The Next Wave of International Prospects
The App is Back! Don’t forget to download the NBC Sports EDGE app to receive real-time player news, mobile alerts and track your favorite players. Plus, now you can check out articles and player cards. Get it here!
Basketball’s global growth has been rising at an incredible pace and the latest evidence of this was Nigeria’s stunning upset over Team USA which featured Kevin Durant, Damian Lillard and Jayson Tatum. For context, just a decade ago, USA beat Nigeria 156-73! And if we look at the NBA, there’s a very strong argument to be made that international stars Giannis Antetokounmpo, Luka Doncic and Nikola Jokic are in or are right around the top five players in the league. The 2021-22 Draft Class isn’t short of international talent either, so this article will be a quick breakdown of the top prospects.
Alperen Sengun (C, Besiktas)
As an 18-year-old, Sengun dominated in the Turkish Super League for Besiktas on his way to the MVP Award, putting up 19.2 points, 9.4 rebounds, 2.5 assists, 1.3 steals and 1.7 blocks in 28 minutes on 64% shooting and 81% from the line. He’s far from the modern NBA big man as he has a throwback post game with tons of nifty moves, spins and fakes, and his strength is way ahead of the curve for someone his age. He can power through contact and lived at the free throw line, attempting 7.9 free throws per 36 minutes. And the kicker is that he can finish with either hand, making him a matchup nightmare for opposing big men. [[ad:athena]]
And not only is he a gifted post player, but Sengun is also a crafty playmaker and gives me some Domantas Sabonis vibes. If teams try to double him to get some relief in the paint, Sengun will effortlessly find the open man with some crisp passes. He has all the tools to one day become a focal point of the offense, even at the NBA level. He has superstar upside, and his athleticism is way ahead of some of the players he’s been compared to (Sabonis, Nikola Vucevic) -- he was never afraid to take players off the dribble on the perimeter despite being a 6-10, 240 pound big man. His rookie dynasty ADP is already No. 6 according to Fantasy Basketball International but I expect him to end up in the top five quite easily when the word gets out. As for his real life draft stock, he’s projected to a mid-lottery pick, but I think it’s possible he goes as high as No. 6 to the Oklahoma City Thunder with their knack for identifying international talent. He also fills a glaring need up front and would be such an intriguing fit alongside another international phenom in Aleksej Pokusevski.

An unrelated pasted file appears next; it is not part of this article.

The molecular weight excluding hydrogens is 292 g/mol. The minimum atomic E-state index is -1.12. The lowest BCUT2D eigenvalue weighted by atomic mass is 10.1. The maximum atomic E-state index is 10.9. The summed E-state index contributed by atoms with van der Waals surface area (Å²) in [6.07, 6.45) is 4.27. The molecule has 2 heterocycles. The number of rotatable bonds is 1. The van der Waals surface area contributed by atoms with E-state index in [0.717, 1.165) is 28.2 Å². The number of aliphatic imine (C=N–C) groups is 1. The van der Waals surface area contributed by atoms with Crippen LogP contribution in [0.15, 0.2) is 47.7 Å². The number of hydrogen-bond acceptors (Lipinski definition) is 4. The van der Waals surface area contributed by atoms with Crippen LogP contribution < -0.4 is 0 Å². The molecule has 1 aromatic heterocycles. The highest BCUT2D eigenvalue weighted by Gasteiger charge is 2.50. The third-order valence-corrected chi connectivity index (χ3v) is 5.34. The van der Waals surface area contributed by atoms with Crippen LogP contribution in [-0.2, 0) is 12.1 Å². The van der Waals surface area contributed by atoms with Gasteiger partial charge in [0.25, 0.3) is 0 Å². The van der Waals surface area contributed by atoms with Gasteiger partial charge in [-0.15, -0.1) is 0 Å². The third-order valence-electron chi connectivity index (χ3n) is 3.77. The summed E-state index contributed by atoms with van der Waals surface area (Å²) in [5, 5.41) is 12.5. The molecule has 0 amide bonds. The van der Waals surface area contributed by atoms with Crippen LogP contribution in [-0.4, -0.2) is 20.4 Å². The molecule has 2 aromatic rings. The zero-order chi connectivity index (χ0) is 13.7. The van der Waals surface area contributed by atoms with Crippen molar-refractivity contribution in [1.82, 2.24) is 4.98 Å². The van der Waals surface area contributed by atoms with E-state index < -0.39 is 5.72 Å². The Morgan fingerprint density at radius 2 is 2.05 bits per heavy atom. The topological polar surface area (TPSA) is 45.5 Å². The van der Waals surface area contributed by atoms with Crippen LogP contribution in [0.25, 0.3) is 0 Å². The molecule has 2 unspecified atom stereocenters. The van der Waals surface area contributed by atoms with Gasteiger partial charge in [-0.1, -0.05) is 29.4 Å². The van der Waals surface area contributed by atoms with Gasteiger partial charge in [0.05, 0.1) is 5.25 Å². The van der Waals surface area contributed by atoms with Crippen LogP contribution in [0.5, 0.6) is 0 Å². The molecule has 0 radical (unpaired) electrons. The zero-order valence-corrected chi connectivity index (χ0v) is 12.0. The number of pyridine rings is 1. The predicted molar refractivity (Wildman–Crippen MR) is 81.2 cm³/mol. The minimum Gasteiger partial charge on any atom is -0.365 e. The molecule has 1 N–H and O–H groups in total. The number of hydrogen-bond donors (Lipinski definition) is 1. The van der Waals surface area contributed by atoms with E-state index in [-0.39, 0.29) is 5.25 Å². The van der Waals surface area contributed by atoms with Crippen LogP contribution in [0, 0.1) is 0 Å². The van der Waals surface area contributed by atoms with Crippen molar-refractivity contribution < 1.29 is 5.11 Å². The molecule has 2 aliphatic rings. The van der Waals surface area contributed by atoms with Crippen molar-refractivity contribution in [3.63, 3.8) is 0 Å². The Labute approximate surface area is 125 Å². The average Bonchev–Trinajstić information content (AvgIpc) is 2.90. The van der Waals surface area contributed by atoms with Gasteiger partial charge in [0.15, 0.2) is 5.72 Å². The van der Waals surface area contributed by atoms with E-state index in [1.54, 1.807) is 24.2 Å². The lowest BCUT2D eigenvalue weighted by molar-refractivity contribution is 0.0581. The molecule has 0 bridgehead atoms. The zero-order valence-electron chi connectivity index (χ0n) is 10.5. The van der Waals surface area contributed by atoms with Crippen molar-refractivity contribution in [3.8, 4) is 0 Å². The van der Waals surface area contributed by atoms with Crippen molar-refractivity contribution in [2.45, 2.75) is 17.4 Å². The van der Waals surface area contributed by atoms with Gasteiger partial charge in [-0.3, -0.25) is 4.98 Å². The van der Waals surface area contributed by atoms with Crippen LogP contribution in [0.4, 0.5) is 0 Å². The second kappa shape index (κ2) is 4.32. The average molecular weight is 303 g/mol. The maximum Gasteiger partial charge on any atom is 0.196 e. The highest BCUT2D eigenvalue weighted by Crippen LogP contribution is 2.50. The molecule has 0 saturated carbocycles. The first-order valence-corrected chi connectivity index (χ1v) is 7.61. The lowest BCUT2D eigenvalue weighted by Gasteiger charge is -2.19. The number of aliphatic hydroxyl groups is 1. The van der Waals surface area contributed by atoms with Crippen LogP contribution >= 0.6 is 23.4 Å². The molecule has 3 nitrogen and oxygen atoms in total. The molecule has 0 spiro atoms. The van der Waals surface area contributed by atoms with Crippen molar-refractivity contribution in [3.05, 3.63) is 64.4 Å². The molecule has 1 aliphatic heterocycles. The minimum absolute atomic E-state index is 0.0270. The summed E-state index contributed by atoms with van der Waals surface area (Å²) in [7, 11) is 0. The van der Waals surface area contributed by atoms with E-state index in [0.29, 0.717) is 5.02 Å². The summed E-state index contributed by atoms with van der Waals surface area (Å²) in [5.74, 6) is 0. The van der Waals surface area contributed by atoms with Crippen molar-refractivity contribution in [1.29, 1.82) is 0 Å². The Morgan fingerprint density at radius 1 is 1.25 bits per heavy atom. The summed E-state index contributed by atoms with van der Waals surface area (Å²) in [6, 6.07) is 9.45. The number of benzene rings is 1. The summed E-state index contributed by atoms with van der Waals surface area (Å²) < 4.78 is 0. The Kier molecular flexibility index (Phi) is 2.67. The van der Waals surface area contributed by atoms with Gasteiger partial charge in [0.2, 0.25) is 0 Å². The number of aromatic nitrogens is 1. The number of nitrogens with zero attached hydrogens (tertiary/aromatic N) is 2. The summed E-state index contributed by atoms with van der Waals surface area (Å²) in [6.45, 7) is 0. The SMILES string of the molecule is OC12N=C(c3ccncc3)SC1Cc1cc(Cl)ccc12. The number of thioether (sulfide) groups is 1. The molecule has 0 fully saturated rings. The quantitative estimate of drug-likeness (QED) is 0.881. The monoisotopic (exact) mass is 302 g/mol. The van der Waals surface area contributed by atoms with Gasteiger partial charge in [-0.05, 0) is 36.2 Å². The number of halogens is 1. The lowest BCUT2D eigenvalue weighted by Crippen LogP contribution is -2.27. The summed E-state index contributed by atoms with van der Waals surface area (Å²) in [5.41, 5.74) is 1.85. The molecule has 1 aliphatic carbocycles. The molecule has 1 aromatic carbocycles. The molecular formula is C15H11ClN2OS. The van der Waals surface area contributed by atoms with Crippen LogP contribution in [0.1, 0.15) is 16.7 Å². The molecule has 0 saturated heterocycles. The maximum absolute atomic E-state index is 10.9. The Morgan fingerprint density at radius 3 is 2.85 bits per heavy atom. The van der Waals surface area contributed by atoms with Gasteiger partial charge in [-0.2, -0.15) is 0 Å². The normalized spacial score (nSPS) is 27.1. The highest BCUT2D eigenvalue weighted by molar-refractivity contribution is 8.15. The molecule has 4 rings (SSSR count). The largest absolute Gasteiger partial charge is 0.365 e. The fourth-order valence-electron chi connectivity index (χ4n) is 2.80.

The one thing I’d like to see Sengun add is an outside shot, but I have no doubt he’ll develop one in no time at this rate.
Josh Giddey (PG, Adelaide)
While I have Sengun as the top international prospect, Giddey is the No. 1 international prospect on a lot of boards and there is definitely a lot to like. A PG with great size at 6-8, Giddey has drawn a lot of comparisons to fellow Australian, Joe Ingles. Giddey played a featured role for Adelaide at only 18 years old, playing 32 minutes per game with 10.9 points, 7.5 assists, 7.4 rebounds, 1.1 steals, 0.5 blocks and 1.0 triples.